Plastic ban will cut our profits, says vendors
The vendors of Samoa’s famous pork-buns are worried at the impact that the Government’s plastic ban policy will have on their profits.
Speaking to the Samoa Observer recently on the implications of the ban on single use plastic bags, five pork-bun vendors said they will have to fork out more for alternative renewable bags now that single-use plastic bags are banned.
Prior to the ban the vendors paid $18 for a plastic bag roll and used between one to two rolls. But after the ban the cost for an alternative plastic roll is $35 for a small box and $45 for the large boxes. In order to use two boxes of each size a day, their cost run close to $160, which is unsustainable for them over the long-term.
A vendor, Ioane Seuati, said the rise in the cost in order for them to make the switch is high and “shocking” for them, as it will affect their livelihood.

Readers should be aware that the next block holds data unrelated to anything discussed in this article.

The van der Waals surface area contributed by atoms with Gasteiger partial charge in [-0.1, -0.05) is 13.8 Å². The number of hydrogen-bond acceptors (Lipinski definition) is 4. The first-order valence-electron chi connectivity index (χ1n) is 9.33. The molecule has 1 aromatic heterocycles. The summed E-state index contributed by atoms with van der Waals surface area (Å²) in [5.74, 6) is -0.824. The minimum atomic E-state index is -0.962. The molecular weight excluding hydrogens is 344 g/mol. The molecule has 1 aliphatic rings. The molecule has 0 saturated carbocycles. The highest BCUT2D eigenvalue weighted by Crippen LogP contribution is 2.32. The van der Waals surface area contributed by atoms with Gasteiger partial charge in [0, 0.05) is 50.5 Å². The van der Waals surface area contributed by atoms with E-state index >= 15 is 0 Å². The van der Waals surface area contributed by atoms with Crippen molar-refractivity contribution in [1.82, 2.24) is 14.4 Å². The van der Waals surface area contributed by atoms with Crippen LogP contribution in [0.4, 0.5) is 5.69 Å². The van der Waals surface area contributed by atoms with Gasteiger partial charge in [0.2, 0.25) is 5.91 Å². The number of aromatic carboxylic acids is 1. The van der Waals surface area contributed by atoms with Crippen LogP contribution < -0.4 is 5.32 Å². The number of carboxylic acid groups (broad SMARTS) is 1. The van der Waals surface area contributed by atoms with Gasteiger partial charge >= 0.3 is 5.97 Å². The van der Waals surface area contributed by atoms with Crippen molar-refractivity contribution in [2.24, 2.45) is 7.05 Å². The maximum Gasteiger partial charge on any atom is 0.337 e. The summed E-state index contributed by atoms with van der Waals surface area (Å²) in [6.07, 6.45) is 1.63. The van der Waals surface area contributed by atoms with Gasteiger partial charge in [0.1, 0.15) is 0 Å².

“It’s more like volunteering to give free food to people and earn nothing at all because we all have families and for us, this is our breadwinner. To sell the pork-buns,” he added.
Another vendor, Amosa Samuelu, said the alternative renewable plastic bags will be costly and will affect his family’s livelihood.
Faoa Faoa, who is a vendor but gets his plastic bags courtesy of his sister, said the switch will cost vendors a lot more.
“The competition with the other vendors is quite hard because it’s not just 2 or 3 pork-bun vendors but more and everybody buys from anywhere so if I spend this much on the plastic bags and my customers are not much, then I’d have a bigger problem,” he added.
Toni Viliamu and Sifiti Stowers, who both sell pork-buns, questioned the rationale behind the plastic ban when food companies such as Twisties continue to distribute their products in plastic packaging.
“How about those plastics they use for twisties and those other junk food and products in the shop? If they ban the usage of the plastics bags then there should be no more plastic everywhere,” they said.